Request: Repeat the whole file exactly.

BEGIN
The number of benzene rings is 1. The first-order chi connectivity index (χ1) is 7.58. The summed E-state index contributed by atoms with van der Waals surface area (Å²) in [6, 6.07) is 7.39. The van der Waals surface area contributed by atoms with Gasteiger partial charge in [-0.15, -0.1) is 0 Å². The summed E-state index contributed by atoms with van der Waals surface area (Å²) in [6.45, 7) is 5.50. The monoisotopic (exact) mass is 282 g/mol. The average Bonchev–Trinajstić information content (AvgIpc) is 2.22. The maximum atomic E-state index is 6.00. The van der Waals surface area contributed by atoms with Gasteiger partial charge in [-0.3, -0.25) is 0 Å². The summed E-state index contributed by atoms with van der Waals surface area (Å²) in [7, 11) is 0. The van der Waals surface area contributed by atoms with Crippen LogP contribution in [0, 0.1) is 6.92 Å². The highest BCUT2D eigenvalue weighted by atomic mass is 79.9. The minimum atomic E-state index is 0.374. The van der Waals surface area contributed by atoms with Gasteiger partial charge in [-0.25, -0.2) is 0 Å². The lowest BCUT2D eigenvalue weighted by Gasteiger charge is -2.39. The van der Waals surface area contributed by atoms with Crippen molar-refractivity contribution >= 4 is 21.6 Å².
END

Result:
The number of benzene rings is 1. The first-order chi connectivity index (χ1) is 7.58. The summed E-state index contributed by atoms with van der Waals surface area (Å²) in [6, 6.07) is 7.39. The van der Waals surface area contributed by atoms with Gasteiger partial charge in [-0.15, -0.1) is 0 Å². The summed E-state index contributed by atoms with van der Waals surface area (Å²) in [6.45, 7) is 5.50. The monoisotopic (exact) mass is 282 g/mol. The average Bonchev–Trinajstić information content (AvgIpc) is 2.22. The maximum atomic E-state index is 6.00. The van der Waals surface area contributed by atoms with Gasteiger partial charge in [-0.3, -0.25) is 0 Å². The summed E-state index contributed by atoms with van der Waals surface area (Å²) in [7, 11) is 0. The van der Waals surface area contributed by atoms with Crippen LogP contribution in [0, 0.1) is 6.92 Å². The highest BCUT2D eigenvalue weighted by atomic mass is 79.9. The minimum atomic E-state index is 0.374. The van der Waals surface area contributed by atoms with Gasteiger partial charge in [-0.25, -0.2) is 0 Å². The lowest BCUT2D eigenvalue weighted by Gasteiger charge is -2.39. The van der Waals surface area contributed by atoms with Crippen molar-refractivity contribution >= 4 is 21.6 Å².